Eventually, feathers became sufficiently large to enable some individuals to glide. These individuals would in turn more successfully survive and reproduce, resulting in the spread of this trait because it served a second and still more beneficial function: that of locomotion. Hence, the evolution of bird wings can be explained by a shifting in function from the regulation of temperature to flight.
Darwin explained how the traits of living organisms are well-designed for their environment, but he also recognized that many traits are imperfectly designed. They appear to have been made from available material, that is, jury-rigged.[b] Understanding exaptations may suggest hypotheses regarding subtleties in the adaptation. For instance, that feathers evolved initially for thermal regulation may help to explain some of their features unrelated to flight (Buss et al., 1998). However, this is readily explained by the fact that they serve a dual purpose.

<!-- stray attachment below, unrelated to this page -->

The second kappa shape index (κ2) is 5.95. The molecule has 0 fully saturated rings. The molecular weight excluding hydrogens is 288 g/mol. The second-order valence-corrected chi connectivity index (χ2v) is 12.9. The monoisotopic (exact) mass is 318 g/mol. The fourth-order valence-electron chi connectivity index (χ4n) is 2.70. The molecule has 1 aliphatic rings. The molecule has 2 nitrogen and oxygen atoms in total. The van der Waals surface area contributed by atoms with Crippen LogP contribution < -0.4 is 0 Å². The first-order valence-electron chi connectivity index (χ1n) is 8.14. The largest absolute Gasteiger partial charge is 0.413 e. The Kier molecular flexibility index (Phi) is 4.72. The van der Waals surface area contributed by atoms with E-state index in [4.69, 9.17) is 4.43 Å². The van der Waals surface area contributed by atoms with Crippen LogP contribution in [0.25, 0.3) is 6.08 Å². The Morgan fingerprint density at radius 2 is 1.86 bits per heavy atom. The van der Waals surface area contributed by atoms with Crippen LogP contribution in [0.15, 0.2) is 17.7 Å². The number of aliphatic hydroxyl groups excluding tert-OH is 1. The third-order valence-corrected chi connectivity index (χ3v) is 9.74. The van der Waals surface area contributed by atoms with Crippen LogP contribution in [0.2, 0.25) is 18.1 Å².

Some of the chemical pathways for physical pain and pain from social exclusion overlap. The physical pain system may have been co-opted to motivate social animals to respond to threats to their inclusion in the group.
Exaptation has received increasing attention in innovation and management studies inspired by evolutionary dynamics, where it has been proposed as a mechanism that drives the serendipitous expansion of technologies and products in new domains.